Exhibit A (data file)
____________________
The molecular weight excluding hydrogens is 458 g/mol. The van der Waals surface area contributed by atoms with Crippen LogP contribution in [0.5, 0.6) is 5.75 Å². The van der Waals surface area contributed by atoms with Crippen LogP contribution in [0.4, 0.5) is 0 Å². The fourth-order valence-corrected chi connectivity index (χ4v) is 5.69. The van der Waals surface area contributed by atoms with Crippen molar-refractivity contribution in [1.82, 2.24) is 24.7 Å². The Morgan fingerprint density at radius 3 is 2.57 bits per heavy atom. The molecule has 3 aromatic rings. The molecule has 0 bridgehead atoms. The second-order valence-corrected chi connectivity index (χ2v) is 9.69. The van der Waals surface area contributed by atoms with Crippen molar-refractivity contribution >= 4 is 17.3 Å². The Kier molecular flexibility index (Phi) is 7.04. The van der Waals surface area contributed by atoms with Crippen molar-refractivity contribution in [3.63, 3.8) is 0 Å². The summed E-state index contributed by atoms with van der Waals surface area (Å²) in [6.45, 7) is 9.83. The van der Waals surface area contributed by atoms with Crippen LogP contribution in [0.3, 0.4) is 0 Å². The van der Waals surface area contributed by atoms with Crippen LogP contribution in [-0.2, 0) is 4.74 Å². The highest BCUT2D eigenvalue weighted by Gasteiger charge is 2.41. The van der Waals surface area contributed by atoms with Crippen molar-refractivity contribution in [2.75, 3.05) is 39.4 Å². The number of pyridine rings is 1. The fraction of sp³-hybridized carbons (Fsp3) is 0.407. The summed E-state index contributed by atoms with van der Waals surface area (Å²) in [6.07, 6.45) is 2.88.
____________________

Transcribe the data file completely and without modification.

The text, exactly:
The molecular weight excluding hydrogens is 458 g/mol. The van der Waals surface area contributed by atoms with Crippen LogP contribution in [0.5, 0.6) is 5.75 Å². The van der Waals surface area contributed by atoms with Crippen LogP contribution in [0.4, 0.5) is 0 Å². The fourth-order valence-corrected chi connectivity index (χ4v) is 5.69. The van der Waals surface area contributed by atoms with Crippen molar-refractivity contribution in [1.82, 2.24) is 24.7 Å². The Morgan fingerprint density at radius 3 is 2.57 bits per heavy atom. The molecule has 3 aromatic rings. The molecule has 0 bridgehead atoms. The second-order valence-corrected chi connectivity index (χ2v) is 9.69. The van der Waals surface area contributed by atoms with Crippen molar-refractivity contribution >= 4 is 17.3 Å². The Kier molecular flexibility index (Phi) is 7.04. The van der Waals surface area contributed by atoms with Crippen molar-refractivity contribution in [3.63, 3.8) is 0 Å². The summed E-state index contributed by atoms with van der Waals surface area (Å²) in [6.45, 7) is 9.83. The van der Waals surface area contributed by atoms with Crippen LogP contribution in [0.3, 0.4) is 0 Å². The van der Waals surface area contributed by atoms with Crippen LogP contribution in [-0.2, 0) is 4.74 Å². The highest BCUT2D eigenvalue weighted by Gasteiger charge is 2.41. The van der Waals surface area contributed by atoms with Crippen molar-refractivity contribution in [2.75, 3.05) is 39.4 Å². The number of pyridine rings is 1. The fraction of sp³-hybridized carbons (Fsp3) is 0.407. The summed E-state index contributed by atoms with van der Waals surface area (Å²) in [6.07, 6.45) is 2.88.